Confession time: I’m nervous about returning to campus.
Don’t get me wrong – I’m excited, too. But, for every second I spend enthusiastic about seeing my peers in person again, I spend two thinking about how inevitably awkward I’ll be.
Now that I’m fully vaccinated and restrictions on social gatherings in my area have begun to loosen, I’ve had the opportunity to reconnect with some family and friends. And, boy, has it been a struggle. I went to a restaurant for the first time in well over a year, the waiter asked me what side I wanted and I said “sure.” I went to an outdoor gathering with a few family members for my aunt’s birthday and felt so drained by casual conversation I had to leave after an hour.
And, I just know I’ll keep embarrassing myself around my classmates this fall.
I also know I’m far from alone in this fear.
A common complication
Social anxiety rates have skyrocketed since the onset of the COVID-19 pandemic – both for those who already had it and for those who’d never dealt with it before. In fact, the percentage of those living in Canada reporting high levels of anxiety has tripled since pre-pandemic times, a June 2021 report from Mental Health Research Canada (MHRC) demonstrates.
It’s not hard to guess why. Exposure to social situations is a common and effective treatment for social anxiety – especially in young people. That simply wasn’t possible in a year where hugs had to be replaced by heart emojis and real facetime took a backseat to the app. So, now, many people are both nervous to begin socializing again and pretty rusty at it when they do.
Rebuilding those muscles, once we’re back on campus, will take some time. It’s like riding a bike for the first time in a while: you haven’t totally forgotten but you’ll probably be wobbly at first. In real life, you can’t just turn off your camera if you don’t want to be seen.
A rocky restart
Due to our dormant social muscles, for a lot of us, returning to campus might feel like being a brand-new person adapting to a brand-new environment. Like we’re aliens first visiting Earth; or like we’re humans first visiting planet Ephemeris-99. Or something.
(OK, that was a weird analogy. But the fact that I made it kind of proves my point.)
Anyways, there are some specific behaviours you can expect as we collectively find our footing. Some people may have trouble knowing when to stop talking; others may have trouble talking at all. You might find being around people exhausts you far quicker than it used to. You also might find yourself being hyper-aware of, or hyper-criticizing, things that came naturally before: “Am I standing too close to this person in the hallway? Does “hi” or “hello” sound less weird? Am I smiling too much or not enough?”
Symptoms of lockdown-induced social anxiety can also be physical; you might blush, find your heart racing, sweat (and then become self-conscious about it, which exacerbates it, which makes you more self-conscious, which…)
However re-entering the world is affecting you, there are some ways to make things easier for yourself. Dr. Itai Danovitch, chair of Cedars-Sinai‘s Department of Psychiatry and Behavioral Neurosciences, urges people to “Think about what factors are within your control.”
You may not be able to control how often you’re required to be around people – especially if your classes are entirely or mostly in person. But you can keep your distance, wear a mask and clean your hands frequently. You may not be able to control how many people your friend invited to their beginning-of-the-semester barbecue – but you can leave early if you aren’t feeling up to it.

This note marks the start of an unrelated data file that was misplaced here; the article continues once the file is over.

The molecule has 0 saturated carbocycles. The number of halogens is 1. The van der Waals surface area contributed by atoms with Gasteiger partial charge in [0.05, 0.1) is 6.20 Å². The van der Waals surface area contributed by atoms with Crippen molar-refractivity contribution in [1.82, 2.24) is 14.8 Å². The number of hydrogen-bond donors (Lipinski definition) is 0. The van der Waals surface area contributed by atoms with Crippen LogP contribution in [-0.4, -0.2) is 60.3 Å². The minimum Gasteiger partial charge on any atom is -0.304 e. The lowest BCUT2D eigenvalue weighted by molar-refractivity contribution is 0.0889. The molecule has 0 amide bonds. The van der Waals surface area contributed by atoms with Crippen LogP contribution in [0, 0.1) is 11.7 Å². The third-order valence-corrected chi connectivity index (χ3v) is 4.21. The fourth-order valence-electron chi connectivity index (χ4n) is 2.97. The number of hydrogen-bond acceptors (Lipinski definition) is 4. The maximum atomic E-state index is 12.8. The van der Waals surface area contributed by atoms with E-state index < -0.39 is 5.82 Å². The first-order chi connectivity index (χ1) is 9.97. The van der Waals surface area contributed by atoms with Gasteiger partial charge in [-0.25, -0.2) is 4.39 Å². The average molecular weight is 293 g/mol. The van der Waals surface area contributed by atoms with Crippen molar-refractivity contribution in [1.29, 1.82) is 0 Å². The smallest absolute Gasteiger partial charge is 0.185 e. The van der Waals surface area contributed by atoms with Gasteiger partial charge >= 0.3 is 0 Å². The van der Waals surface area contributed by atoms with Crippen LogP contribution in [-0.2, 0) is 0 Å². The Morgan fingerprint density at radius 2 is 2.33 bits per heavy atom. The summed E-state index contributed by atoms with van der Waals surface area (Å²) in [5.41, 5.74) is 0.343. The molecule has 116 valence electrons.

Alternatively, neuroscientist and science communicator Dr. Samantha Yammine suggests bringing something that makes you feel safe into an otherwise anxiety-provoking situation – for example, listening to a favourite song as you venture onto campus for the first time.
Plus, as mentioned above, exposing yourself to the things that make you anxious can help desensitize you to them. Start small: make a point to greet a classmate at least once a day, even if that’s the only time you talk to someone. Then, maybe try getting together with one or two people to study.
Lastly, as always, say “no” to things as often as you need to (and don’t beat yourself up for it.)
While honouring your boundaries, practicing self-care and challenging yourself in small ways are undoubtedly important, equally so is caring for each other. The past (roughly) 18 months have constituted a collective trauma – the ways we see ourselves and the world have profoundly changed. And, just as this trauma is collective, so must its healing be.
So, if someone says “no” to attending an event, don’t pressure them into going. Accept that in-person conversations may be choppy for a while and allow yourself to sit in that discomfort. And, if you feel awkward, be honest about it – other people probably do, too.
The last point is arguably the most important. In an interview with CTV News, Toronto-based psychologist Nicole Haughton explains naming your uncomfortability can help ease it because it creates a sense of community. “Everybody’s going through this,” Haughton says. “We’re going through this together.”
That’s why I decided to write this piece – and why I began it with a confession. I’m nervous about returning to class in person; I feel awkward being around people again. If you do, too, come say hi this fall.
Earlier in this article, I said re-adjusting to being in person again is like riding a bike for the first time in a while. And, it is – but it’s a tandem bike. A 33,000-student tandem bike, to be exact.
We may act awkward once we’re back on campus – but at least we’ll be acting awkward together.